1. A time bound transition to an e-mobility plan already announced by the Indian government. A policy on e-mobility was announced in 2017 with the intention to go up to 100% e-mobility route by 2030. The policy has partially seen the uptake by the sector and this part can be set as one of the necessary conditions. National Electric Mobility Mission Plan, 2020 ( targets deployment of up to 7 million hybrid and electric vehicles (EVs) in India by 2020. Even the newly announced budget (2019-2020) puts an impetus on EV adoption, seeking requisite support of the automotive industry in plugging the production gap in a time bound transition.
  2. The use of BS VI (equivalent to Euro VI) clean fuel came into force in India since April 1, 2020 and can be leveraged as a well-timed mechanism, linked as one of the conditions for a potential automotive sector economic package. BS VI can go a long way towards reducing NOx emissions by 25% in petrol and 43% in diesel vehicles, on an average. BS VI regulation contains reference specifications for commercial gasoline and diesel fuels. From an emissions and air quality perspective, the most important parameter defined in the fuel quality specifications is the maximum sulfur content of gasoline and diesel fuels. In both cases, sulfur content is limited to a maximum of 10 ppm in BS VI regulation, which matches global best practices. Low sulfur fuels greatly reduce emission rates of pollutants that have a significant human health burden, such as particulate matter (PM) and nitrogen oxides (NOX).
  3. The adoption of Corporate Average Fuel Economy (CAFÉ) standards, aimed at lowering fuel consumption (or improving fuel efficiency) of vehicles by lowering carbon dioxide (CO2) emissions, thus serving the twin purposes of reducing dependence on oil for fuel and controlling pollution.
  4. National Policy on Biofuel, 2018, ( is aimed at the target of achieving 20% blending of biofuels with fossil-based fuels by 2030, needs a quick uptake. The Biofuel Policy helps in regulating biofuels production including mandatory blending of ethanol with gasoline, diesel with biodiesel, for a future clean energy vision, and incentivizing bio-based products/fuels.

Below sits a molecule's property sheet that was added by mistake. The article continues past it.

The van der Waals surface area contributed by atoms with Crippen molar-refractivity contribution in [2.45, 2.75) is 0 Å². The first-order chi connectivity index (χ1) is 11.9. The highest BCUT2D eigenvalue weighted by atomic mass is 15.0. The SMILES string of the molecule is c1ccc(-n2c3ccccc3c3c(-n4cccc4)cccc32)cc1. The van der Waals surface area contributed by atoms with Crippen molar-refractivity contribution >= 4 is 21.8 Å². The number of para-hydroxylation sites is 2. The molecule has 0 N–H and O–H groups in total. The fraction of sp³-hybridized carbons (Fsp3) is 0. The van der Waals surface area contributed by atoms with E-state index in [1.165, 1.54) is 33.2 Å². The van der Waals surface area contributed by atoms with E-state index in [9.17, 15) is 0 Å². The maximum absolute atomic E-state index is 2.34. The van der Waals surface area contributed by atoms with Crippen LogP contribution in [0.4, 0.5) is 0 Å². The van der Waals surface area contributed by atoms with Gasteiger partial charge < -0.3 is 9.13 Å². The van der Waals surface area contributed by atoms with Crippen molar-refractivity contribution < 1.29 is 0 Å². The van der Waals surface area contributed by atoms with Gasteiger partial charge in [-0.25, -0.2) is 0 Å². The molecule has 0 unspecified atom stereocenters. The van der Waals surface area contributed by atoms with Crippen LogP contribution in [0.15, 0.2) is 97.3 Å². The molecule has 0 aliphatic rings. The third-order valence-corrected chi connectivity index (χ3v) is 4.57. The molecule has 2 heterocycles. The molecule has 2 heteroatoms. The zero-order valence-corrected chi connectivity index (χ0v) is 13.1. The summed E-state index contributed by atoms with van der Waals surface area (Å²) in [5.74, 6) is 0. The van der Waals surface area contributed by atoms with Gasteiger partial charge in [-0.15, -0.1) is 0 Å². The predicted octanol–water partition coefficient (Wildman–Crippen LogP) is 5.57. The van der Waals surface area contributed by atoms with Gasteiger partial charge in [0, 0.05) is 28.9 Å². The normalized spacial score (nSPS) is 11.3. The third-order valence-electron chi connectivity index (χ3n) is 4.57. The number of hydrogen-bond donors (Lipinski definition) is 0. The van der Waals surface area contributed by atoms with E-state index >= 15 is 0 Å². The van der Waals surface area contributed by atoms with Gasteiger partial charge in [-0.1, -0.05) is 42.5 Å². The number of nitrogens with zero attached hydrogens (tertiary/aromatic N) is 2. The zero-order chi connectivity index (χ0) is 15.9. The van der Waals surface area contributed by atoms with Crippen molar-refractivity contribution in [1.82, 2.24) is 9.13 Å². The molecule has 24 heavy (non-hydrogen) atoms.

5. More financial resources for automobile research and development activities focused on cutting emissions and generating more green automotive jobs.

Activity Rating: *** Right Direction

Take Action


The Indian automotive industry, directly or indirectly, is responsible for millions of jobs, and needs Government’s support. The current push towards electric vehicles, biofuels, stricter pollution control measures etc. is a welcome step; this should, however, not happen at the cost of our environmental gains obtained during the COVID-19 pandemic with reduced activities. Government help for the sector should come in form of a special automobile industry economic recovery package that includes conditions for greening the industry.


Smt. Nirmala Sitharaman, Honourable Union Minister of Finance

Ministry of Finance, North Block

Government of India, New Delhi

Telephone: +91-11-23793791/2


Post submitted by India Country Manager Pooran Chandra Pandey.